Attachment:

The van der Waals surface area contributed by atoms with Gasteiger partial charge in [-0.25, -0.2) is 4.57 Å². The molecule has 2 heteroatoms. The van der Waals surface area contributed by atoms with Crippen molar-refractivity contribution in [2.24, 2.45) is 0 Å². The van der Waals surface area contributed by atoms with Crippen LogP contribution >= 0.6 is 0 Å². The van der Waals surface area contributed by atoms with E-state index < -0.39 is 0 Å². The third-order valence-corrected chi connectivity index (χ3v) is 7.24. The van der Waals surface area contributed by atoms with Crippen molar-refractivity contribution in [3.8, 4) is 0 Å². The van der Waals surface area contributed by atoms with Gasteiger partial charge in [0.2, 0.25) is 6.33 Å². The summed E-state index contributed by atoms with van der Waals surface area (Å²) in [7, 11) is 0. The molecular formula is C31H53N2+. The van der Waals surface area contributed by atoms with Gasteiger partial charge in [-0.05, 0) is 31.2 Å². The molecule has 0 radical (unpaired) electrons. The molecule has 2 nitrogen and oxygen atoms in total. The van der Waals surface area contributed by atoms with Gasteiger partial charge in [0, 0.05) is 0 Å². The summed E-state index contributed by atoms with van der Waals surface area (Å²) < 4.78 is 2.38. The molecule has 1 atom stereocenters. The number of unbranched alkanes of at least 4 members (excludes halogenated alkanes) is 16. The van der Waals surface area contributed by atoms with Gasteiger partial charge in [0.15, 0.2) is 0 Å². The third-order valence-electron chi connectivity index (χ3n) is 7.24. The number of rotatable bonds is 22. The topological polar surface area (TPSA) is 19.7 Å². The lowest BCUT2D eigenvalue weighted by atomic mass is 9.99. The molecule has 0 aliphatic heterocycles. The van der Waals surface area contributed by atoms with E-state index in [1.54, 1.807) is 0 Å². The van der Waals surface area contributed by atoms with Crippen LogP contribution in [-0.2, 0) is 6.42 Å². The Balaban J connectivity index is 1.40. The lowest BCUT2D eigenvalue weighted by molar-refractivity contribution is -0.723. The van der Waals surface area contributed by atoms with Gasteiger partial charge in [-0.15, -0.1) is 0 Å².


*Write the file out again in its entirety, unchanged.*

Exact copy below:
The van der Waals surface area contributed by atoms with Gasteiger partial charge in [-0.25, -0.2) is 4.57 Å². The molecule has 2 heteroatoms. The van der Waals surface area contributed by atoms with Crippen molar-refractivity contribution in [2.24, 2.45) is 0 Å². The van der Waals surface area contributed by atoms with Crippen LogP contribution >= 0.6 is 0 Å². The van der Waals surface area contributed by atoms with E-state index < -0.39 is 0 Å². The third-order valence-corrected chi connectivity index (χ3v) is 7.24. The van der Waals surface area contributed by atoms with Crippen molar-refractivity contribution in [3.8, 4) is 0 Å². The van der Waals surface area contributed by atoms with Gasteiger partial charge in [0.2, 0.25) is 6.33 Å². The summed E-state index contributed by atoms with van der Waals surface area (Å²) in [7, 11) is 0. The molecular formula is C31H53N2+. The van der Waals surface area contributed by atoms with Gasteiger partial charge in [-0.05, 0) is 31.2 Å². The molecule has 0 radical (unpaired) electrons. The molecule has 2 nitrogen and oxygen atoms in total. The van der Waals surface area contributed by atoms with Gasteiger partial charge in [0, 0.05) is 0 Å². The summed E-state index contributed by atoms with van der Waals surface area (Å²) < 4.78 is 2.38. The molecule has 1 atom stereocenters. The number of unbranched alkanes of at least 4 members (excludes halogenated alkanes) is 16. The van der Waals surface area contributed by atoms with Gasteiger partial charge in [0.15, 0.2) is 0 Å². The third-order valence-electron chi connectivity index (χ3n) is 7.24. The number of rotatable bonds is 22. The topological polar surface area (TPSA) is 19.7 Å². The lowest BCUT2D eigenvalue weighted by atomic mass is 9.99. The molecule has 0 aliphatic heterocycles. The van der Waals surface area contributed by atoms with E-state index in [1.54, 1.807) is 0 Å². The van der Waals surface area contributed by atoms with Crippen LogP contribution in [-0.2, 0) is 6.42 Å². The Balaban J connectivity index is 1.40. The lowest BCUT2D eigenvalue weighted by molar-refractivity contribution is -0.723. The van der Waals surface area contributed by atoms with Gasteiger partial charge in [-0.15, -0.1) is 0 Å².